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My Experience at the Agricultural History Conference

Posted by Jacqueline McIsaac
26 June 2013 - 11:48am

For the first time in its ninety-four year history, the Agricultural History Society (henceforth AHS) held its annual meeting in Canada, choosing Banff, Alberta as its venue. While the AHS has traditionally maintained a strong international audience, this year’s meeting was particularly diverse, with scholars from the Netherlands, New Zealand, England, Canada, and the United States in attendance.The level of Canadian participation was unprecedented, making this an extremely useful conference for those studying Canadian topics.

One of the most valuable aspects of this conference was the opportunity it provided scholars to share their work within a group devoted specifically to rural history. Canadian historians studying the countryside have benefited from several decades of research on this topic, but recent scholarship has advocated ‘the rural’ as a distinct category of analysis.Discussing emerging projects, ideas, and works within a specifically rural framework and amongst those who are currently defining the shape of future rural scholarship is an infrequent event, so participating in this conference was valuable and motivational. Adding to the usefulness of these discussions was the overall approachability of all attendees. Many first time participants noted how friendly and congenial other members were, which heightened the overall quality of discussion after each presentation and also allowed for plenty of networking opportunities.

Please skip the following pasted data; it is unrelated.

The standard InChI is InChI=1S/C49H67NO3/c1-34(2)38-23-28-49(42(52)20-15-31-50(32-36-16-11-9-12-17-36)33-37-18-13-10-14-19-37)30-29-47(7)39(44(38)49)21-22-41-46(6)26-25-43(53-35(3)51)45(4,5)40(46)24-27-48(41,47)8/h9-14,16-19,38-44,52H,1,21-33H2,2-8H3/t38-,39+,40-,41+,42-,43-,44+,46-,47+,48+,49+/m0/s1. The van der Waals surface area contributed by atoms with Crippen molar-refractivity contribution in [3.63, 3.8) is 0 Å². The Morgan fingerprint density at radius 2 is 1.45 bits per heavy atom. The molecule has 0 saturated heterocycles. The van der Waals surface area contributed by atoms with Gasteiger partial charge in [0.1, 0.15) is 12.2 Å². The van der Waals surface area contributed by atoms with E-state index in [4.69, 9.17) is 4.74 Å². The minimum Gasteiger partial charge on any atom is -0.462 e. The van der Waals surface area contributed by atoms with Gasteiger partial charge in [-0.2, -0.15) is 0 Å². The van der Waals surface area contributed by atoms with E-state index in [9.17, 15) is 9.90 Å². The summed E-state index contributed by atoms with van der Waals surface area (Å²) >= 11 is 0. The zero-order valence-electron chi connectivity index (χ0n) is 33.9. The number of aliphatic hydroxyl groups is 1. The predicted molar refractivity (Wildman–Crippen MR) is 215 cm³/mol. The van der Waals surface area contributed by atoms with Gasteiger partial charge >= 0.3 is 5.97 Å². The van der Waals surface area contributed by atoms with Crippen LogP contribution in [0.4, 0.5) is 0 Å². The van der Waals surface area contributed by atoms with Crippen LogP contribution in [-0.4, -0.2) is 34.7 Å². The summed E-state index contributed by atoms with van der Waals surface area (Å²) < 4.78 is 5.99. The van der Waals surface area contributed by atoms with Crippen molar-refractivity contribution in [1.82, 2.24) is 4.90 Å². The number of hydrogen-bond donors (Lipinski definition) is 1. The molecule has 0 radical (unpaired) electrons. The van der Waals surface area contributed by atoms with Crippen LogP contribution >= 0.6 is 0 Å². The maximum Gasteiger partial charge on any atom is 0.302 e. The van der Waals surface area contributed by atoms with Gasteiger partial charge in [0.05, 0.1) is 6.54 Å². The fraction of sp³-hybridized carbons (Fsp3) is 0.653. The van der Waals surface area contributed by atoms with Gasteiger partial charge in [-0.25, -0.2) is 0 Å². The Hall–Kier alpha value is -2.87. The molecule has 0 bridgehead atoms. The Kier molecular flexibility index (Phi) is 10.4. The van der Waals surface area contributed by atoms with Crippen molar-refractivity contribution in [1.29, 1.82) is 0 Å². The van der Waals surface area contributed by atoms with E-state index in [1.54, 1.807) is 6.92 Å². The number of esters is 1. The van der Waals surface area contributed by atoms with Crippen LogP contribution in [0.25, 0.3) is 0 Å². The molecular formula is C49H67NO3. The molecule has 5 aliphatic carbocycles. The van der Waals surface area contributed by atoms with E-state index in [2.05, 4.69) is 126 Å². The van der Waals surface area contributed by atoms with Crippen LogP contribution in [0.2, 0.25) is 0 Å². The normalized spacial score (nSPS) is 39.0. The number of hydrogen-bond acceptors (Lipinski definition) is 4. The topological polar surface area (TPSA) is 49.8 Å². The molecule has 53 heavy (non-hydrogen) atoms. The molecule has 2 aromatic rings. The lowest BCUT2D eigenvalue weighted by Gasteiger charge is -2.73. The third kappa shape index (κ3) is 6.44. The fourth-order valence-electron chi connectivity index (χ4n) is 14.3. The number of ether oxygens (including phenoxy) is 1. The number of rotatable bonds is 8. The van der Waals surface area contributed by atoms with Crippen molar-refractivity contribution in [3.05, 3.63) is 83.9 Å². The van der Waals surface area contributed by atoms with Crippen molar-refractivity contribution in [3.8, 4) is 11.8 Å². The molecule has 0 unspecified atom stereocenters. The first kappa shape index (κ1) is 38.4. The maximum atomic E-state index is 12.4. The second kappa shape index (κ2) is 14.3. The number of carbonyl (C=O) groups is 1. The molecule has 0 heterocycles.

The quality of scholarship was excellent. There were several of insightful papers on rural women, representations of the countryside, understandings of land use, and the intersections between science and agriculture. Of particular relevance were the questions relating to how Canadian historians and educators should approach rural Canadian history. New research has shown that Canada’s history is a rural history, but it is seldom taught as such. This conference highlighted the need to seriously consider Canada’s rural past in all levels of instruction.

  Banff’s scenery made this conference special. The AHS encourages its members to engage with the landscape as much as possible while attending its annual meeting, even scheduling time for outdoor activities and pre-arranged field trips in its program. In so doing, conference attendees are able to learn about a variety of landscapes through direct interaction. I hiked up Tunnel Mountain with several other conference participants to enjoy the scenery, but other attendees traveled to Lake Louise, toured the town, or visited the nearby hot springs. Many, including myself, had not previously traveled to Banff, so having the opportunity to see its landscape while also attending such a fantastic conference was a unique experience.

  As the primary organizers of this conference, Joe Anderson and Barbara Hahn deserve many thanks for their hard work and dedication. I sincerely hope that this year’s meeting will increase future Canadian participation within this historical society.

How do you deal with agricultural history in your classroom/museum lessons?

Photo: View from Tunnel Mountain, author's photo.